5 Australian Payroll Trends to Look Out for In 2020
We take look at 5 Australian Payroll trends that business should look out for in 2020.
1. Single Touch Payroll (STP) | The continued evolution
Single Touch Payroll (STP) is now well embedded in Australian Payroll Processing DNA. Payment Summaries are a thing of the past.
Since its introduction in July 2018 (initially compulsory only to employers with 20 or more employees), we have seen an increasing number of companies adopting this new reporting methodology throughout the financial year (2018-2019).
In September 2019, STP was made compulsory for all Australian employers. As of November 2019, 520,0000 businesses/employers were using STP for reporting with 11 million individuals accessing their live income statement through the MyGov platform, of 8-9 million have an active MyGov active.
The final step of the STP roll out will mandate the requirement to lodge earnings quarterly for closely held payees of small employers in July 2020. Closely held payees are those who are ‘not at arm’s length’ from the entity they receive payments including:
- Family members of a family business,
- Directors or shareholders of a company,
- Beneficiaries of a trust.
For small businesses with unpredictable annual profits & director earnings, this may pose a problem for Directors who previously declared earnings at the end of each financial year.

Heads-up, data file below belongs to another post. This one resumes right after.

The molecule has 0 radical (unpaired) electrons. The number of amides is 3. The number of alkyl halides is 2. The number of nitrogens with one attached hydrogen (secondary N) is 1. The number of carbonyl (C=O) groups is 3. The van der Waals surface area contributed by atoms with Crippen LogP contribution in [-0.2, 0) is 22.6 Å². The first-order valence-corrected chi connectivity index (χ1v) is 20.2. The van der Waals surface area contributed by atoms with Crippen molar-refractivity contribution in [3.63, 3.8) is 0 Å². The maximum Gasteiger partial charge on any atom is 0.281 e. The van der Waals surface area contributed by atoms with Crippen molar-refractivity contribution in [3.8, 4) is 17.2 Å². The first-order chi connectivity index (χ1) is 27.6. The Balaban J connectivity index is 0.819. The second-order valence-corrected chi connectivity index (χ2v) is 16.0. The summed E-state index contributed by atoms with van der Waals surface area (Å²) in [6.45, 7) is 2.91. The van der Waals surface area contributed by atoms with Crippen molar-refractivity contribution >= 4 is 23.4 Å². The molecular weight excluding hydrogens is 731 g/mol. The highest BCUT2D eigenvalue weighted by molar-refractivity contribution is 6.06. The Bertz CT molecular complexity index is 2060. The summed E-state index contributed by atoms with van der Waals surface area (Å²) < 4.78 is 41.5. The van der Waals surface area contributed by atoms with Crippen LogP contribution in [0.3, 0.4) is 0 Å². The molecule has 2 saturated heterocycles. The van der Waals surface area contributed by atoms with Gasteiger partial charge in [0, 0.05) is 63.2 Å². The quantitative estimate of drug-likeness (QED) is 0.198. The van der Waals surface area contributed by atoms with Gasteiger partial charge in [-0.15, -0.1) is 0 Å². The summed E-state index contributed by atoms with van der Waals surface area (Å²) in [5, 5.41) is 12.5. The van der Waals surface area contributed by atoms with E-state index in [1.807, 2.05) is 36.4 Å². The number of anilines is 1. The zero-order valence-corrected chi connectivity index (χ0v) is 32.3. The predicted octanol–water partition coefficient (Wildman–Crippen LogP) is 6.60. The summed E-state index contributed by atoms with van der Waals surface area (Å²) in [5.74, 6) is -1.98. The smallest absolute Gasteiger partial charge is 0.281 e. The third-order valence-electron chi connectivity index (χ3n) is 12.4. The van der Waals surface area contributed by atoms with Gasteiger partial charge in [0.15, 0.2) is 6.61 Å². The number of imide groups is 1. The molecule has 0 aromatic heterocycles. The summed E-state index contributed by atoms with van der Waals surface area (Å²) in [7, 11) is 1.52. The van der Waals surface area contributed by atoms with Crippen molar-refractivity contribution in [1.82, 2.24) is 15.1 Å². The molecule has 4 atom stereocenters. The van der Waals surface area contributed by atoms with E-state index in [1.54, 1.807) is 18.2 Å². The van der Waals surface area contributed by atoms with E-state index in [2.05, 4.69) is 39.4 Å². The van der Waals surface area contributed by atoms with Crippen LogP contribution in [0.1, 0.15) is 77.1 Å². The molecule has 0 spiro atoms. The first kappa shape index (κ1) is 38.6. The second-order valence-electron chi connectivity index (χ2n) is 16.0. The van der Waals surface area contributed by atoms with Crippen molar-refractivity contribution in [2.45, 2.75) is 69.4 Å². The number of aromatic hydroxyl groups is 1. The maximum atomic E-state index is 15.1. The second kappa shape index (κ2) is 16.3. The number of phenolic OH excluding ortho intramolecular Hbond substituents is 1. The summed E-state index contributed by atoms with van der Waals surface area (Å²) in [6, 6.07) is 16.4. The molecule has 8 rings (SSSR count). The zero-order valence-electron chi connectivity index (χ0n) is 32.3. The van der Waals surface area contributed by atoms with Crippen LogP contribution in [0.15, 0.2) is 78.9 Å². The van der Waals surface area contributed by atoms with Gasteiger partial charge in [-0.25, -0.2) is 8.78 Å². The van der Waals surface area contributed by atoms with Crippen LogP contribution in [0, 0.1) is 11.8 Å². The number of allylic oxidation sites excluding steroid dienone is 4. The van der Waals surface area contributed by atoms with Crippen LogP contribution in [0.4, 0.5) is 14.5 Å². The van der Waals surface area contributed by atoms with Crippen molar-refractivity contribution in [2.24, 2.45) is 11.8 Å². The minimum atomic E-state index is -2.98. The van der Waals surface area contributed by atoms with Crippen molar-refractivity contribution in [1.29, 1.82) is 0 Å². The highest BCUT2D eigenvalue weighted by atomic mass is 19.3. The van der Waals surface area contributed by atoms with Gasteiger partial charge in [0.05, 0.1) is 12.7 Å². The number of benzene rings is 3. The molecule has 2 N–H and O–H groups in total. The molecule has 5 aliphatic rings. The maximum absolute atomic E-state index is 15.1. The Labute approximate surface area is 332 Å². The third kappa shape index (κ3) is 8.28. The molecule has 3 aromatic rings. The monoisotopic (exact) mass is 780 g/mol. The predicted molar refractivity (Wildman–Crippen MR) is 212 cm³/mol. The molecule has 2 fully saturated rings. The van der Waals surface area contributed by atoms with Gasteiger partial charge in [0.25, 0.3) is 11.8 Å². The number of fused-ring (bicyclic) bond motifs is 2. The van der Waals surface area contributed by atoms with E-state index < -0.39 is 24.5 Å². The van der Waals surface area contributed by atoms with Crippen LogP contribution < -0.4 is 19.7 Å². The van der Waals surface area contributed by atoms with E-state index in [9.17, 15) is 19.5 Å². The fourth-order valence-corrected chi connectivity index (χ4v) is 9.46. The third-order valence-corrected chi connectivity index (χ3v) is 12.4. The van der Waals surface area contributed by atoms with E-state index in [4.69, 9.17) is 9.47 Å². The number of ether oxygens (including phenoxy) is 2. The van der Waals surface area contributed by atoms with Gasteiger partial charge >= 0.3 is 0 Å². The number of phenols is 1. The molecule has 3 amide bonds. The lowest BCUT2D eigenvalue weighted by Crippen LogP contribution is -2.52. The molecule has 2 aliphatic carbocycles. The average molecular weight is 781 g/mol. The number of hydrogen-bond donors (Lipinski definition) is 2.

The ATO has already started analysing the STP data received. They are currently looking at Superannuation Guarantee ensuring payments are being processed on time.
2. Single Touch Payroll | Systems Migration
There has been an increasing number of companies looking to migrate payroll systems since the introduction of Single Touch Payroll (STP).
This trend is due to multiple factors, some of which are detailed below:
- Looking for better technology (cloud-based software, time & attendance, employee self-serve, single touch payroll).
- Single Touch Payroll (STP) has also been the death knell for some legacy platforms or modules that could not justify investing in development requirements to comply with STP.
- Watch out for continued market share capitalisation from modern cloud-based pure payroll & rostering systems such as KeyPay,
- Better integration with other systems (accounting or HR Platforms),
- More Compliance,
- Payroll Expertise by outsourcing the payroll function.